For the past 5 years a friend of mine has been living at an apartment complex in Maryland. They are approaching their 1-year lease. They were surprised to receive a letter of rent increase uploaded here. The letter says that the rent is going up 15% for a 1-year lease. And the ‘Voluntary Rent Guideline’ recommends an increase of .4%. The month-to-month lease increased 40%. The letter goes on to say, if you feel this is an excessive increase, you can contact the Maryland Department of Housing and Community Affairs. I went to the DHCA website and searched for - rent increase. It said, Montgomery County does not exercise rent control for rented residences. Landlords only must notify tenants of a rent increase greater than 0.4%. What choices does my friend have, will contacting Maryland Department of Housing and Community Affairs change anything?

Maryland Department of Housing and Community Affairs https://www3.montgomerycountymd.gov/311/Solutions.aspx?SolutionId=1-TYH51

Voluntary Rent Guideline https://www.montgomerycountymd.gov/DHCA/housing/landlordtenant/voluntary_rent_guideline.html

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  • They tell you the percentage increase on the form, e.g. "$2093.00 which is 15.3% greater than your current rent."
    – Andrew Ray
    Sep 14 at 19:27
  • Okay. I made some changes to the post. Sorry about the information Sep 14 at 19:28
  • 2
    What has the 40% 1-month got to do with it? That is not comparing like for like and it forms a shock-horror headline. The 12-month vs 12-month is 15%, not 40%. What have the rises (if any) been in the last 5 years? Has it risen at all? Sep 14 at 21:52
  • 2
    Please do not paste pictures of text - they are inaccessible to people with disabilities and search engines. Please type out the relevant parts in full.
    – Dale M
    Sep 15 at 3:26
  • 1
    Please do not include images of text. They hinder searchability and accessibility. See law.meta.stackexchange.com/questions/1479/… on Law Meta Sep 15 at 4:25

2 Answers 2


Under Montgomery County Bill 30-21

A landlord must not increase a tenant’s rent to an amount that exceeds the voluntary rent guidelines under Section 29-53...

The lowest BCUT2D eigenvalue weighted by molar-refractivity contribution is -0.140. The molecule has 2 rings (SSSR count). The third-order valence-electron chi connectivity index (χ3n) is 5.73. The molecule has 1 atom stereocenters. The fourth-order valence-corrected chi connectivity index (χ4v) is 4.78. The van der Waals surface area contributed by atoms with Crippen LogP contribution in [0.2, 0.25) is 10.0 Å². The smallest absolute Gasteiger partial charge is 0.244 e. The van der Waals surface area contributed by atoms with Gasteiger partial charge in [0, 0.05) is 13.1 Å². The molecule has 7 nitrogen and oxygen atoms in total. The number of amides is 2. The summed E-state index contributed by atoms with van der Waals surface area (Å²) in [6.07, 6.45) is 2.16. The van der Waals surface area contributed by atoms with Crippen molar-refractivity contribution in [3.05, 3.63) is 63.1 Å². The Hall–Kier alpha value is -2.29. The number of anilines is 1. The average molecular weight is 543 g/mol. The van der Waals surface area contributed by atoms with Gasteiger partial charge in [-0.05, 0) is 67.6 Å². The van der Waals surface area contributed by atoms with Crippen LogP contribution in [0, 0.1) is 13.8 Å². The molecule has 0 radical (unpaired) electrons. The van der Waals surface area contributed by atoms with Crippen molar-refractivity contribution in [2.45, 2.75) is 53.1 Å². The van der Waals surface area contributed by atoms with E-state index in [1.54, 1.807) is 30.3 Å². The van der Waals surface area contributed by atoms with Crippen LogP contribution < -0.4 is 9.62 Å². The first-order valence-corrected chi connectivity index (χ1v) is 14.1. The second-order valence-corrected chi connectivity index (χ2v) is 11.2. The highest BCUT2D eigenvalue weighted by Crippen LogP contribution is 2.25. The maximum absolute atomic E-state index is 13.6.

but with the further provision that the increase would take effect "during the emergency". "The emergency" refers to "the catastrophic health emergency declared by the Governor of Maryland on March 5, 2020" and renewed and amended at various times. But as you can see here, the state of emergency no longer exists, therefore this law is no longer in force, and the question of exceeding those guidelines is moot.

  • You omitted the other proviso: notification. If a landlord provided notice of a rent increase to a tenant prior to the emergency and the increase would exceed the voluntary rent guidelines under Section 29-53, the landlord must inform the tenant in writing: Sep 14 at 21:48
  • Also, the document refers to voluntary rent guidelines. Sep 14 at 21:54
  • Thank you @user6726. I understand there is nothing we can do but move out. It is sad that there is no state or local law in place that caps a rent increases. Sep 14 at 23:38

Pay it or move.

Rents are increasing everywhere. It is a sad state of affairs, but people can charge what they want for their property.

  • 1
    This would benefit from citations.
    – Stuart F
    Sep 15 at 9:36
  • This answer is also incorrect: Both explicit rent control and rental contract regulations that limit the rate of increases are not uncommon.
    – feetwet
    Sep 15 at 14:22

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